If NewDeal does not recognize your PCMCIA card, make sure a card is in the slot when you start NewDeal. With certain slot drivers, NewDeal may not see the slot unless there is a card in it.

If that doesn't work, try to access the card from the DOS prompt or from another DOS-based software. If you use Windows, you might be loading a Windows driver for the slot that does not provide support for DOS applications. If so, you may need to locate and install the DOS drivers for the slot. Check any diskettes that came with the slot or check with the manufacturer of the slot for DOS drivers.

Drive Mounting Screws Too Tight

If you've been troubled by intermittent "ERROR READING DRIVE" messages on your CD-ROM drive, check the mounting screws that hold the drive in the bay. Creative Labs has found the cause of some drive errors to be over-tightened mounting screws which flex the drive and prevent it from spinning properly. Loosening the screws eliminates the problem. The situation can affect floppy and hard disks, too. The screws that secure these units in place do not need to be tightened excessively. Keep this in mind when adding drives to your system.

Parking Your Hard Drive

Most IDE and SCSI hard drives 80 MB or larger and manufactured since 1992 are self-parking and do not require a parking utility. When in doubt, read your owner's manual or check with the manufacturer of your hard drive.

If you are using an older hard drive, you may want to use a drive parking utility. First a brief note on when and why to park your hard drive. When you turn off your computer, your hard drive is probably still ready for action with the read/write heads just hovering somewhere over the section of the disk that contains data. Most hard drives have the ability to park the heads, moving them to an empty area on your drive and locking them into place. This prevents any possibility that they may bounce around and collide with the disk, cause scratches or other physical damage. You should park your hard drive whenever you transport your computer. There are many utility programs that will do this for you.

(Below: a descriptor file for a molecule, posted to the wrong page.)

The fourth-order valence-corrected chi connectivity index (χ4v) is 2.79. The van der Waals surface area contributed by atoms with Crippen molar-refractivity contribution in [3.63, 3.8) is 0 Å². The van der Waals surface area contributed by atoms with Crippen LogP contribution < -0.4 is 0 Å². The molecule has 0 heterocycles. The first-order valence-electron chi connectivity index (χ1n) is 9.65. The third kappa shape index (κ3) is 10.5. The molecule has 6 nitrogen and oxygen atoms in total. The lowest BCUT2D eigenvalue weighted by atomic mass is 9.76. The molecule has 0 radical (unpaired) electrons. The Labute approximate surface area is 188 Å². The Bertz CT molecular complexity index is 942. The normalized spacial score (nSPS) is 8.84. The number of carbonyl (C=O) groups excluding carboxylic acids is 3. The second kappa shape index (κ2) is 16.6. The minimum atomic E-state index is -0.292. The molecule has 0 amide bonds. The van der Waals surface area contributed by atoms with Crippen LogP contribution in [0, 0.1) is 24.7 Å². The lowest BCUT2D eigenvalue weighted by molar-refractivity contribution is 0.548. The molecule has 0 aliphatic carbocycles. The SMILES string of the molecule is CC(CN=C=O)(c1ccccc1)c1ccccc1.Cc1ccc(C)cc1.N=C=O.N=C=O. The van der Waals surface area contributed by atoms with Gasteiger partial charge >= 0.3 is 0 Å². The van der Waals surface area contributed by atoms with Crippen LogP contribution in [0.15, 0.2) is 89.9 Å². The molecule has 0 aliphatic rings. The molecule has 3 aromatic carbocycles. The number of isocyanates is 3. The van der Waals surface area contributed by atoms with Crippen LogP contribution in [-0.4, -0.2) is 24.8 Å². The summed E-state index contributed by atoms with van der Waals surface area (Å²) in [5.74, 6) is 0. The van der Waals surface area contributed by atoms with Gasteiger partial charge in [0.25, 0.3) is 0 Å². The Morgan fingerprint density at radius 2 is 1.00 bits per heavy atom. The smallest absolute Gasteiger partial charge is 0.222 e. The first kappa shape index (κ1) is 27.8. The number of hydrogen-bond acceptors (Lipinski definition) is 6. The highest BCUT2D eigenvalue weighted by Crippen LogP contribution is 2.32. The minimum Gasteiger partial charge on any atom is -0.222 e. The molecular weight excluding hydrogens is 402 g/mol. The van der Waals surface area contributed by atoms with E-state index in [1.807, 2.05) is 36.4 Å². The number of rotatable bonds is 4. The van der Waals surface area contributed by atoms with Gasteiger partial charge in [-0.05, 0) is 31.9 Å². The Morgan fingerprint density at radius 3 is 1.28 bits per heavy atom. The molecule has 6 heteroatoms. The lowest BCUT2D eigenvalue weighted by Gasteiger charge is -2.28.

Because laptops are moved so much, it's particularly important to park the hard drive.

For an easy exit from a NewDeal product and to park the hard drive heads for safety, try this. Put a parking utility in your world directory. Create a launcher for a better looking icon if you wish.

Double click on your park icon and NewDeal will drop to DOS and park the hard drives. Turn off the computer and away you go. When you turn on the computer and enter the NewDeal software again it will bring everything back just as you had it before. No mess no fuss, everything up and running just how you like it.

JDR Micro Controller

If NewDeal won't boot on a system with the JDR Micro floppy controller, or any other board that supports four drives, try inserting good floppy disks in each drive before running NewDeal. Also try defining the drives specifically with "drive x = nnnn" lines in the [system] section of the GEOS.INI file.

Optical Drives

NewDeal will run from an optical drive, but the installer program won't work. One work around is to install the software on a hard drive, then copy it to the optical drive.

Floppy Disk Trouble, Bus Mouse, Boot Sector

If a PC has a bus mouse card and floppy disks are not being recognized, it might help to open the PC and move the Interrupt jumper on the bus mouse card from "2" to "5". IRQ 5 is a good candidate because 4 and 3 are usually taken by COM1 and COM2, respectively. Of course, this assumes you are not using interrupt 5 for a second LPT port or anything else, like a sound board.

The error message "no or unformatted disk in drive" usually comes about because there is some non-standard code in the boot sector of the disk.

Concept Technologies Disk Controller

If there are no floppy diskettes in the drives when NewDeal loads, then icons for the drives might not appear in NewDeal. If there are disks in the drives, then NewManager and desktop should display buttons for the drives.

The Concept Technologies disk controller requires this line in the AUTOEXEC.BAT file:

If the line is missing from the AUTOEXEC.BAT file, then NewDeal may recognize the drives, but you may have trouble formatting diskettes from NewDeal or from DOS. The driver is v. 2.3 HS (HeadStart).

Bernoulli Boxes

Bernoulli drives come with a couple of software drivers. If you are using RCD.SYS, switch to HARDDISK.COM.

The /w flag can be passed to RCD.SYS (version 7 or earlier) to allow NewDeal version 1.x to write to the boot sector. IOMEGA has a prohibition on writing to the boot sector due to a bug in MS DOS 4.0 where creating a directory right near the end of a 32 MB partition can cause DOS to wrap back around and overwrite the boot sector, which makes the disk non-bootable. Since the bug doesn't exist in DOS versions other than 4.0, users should only need to add this flag for DOS version 4.0. The resulting CONFIG.SYS line would look like this:

device = rcd.sys /w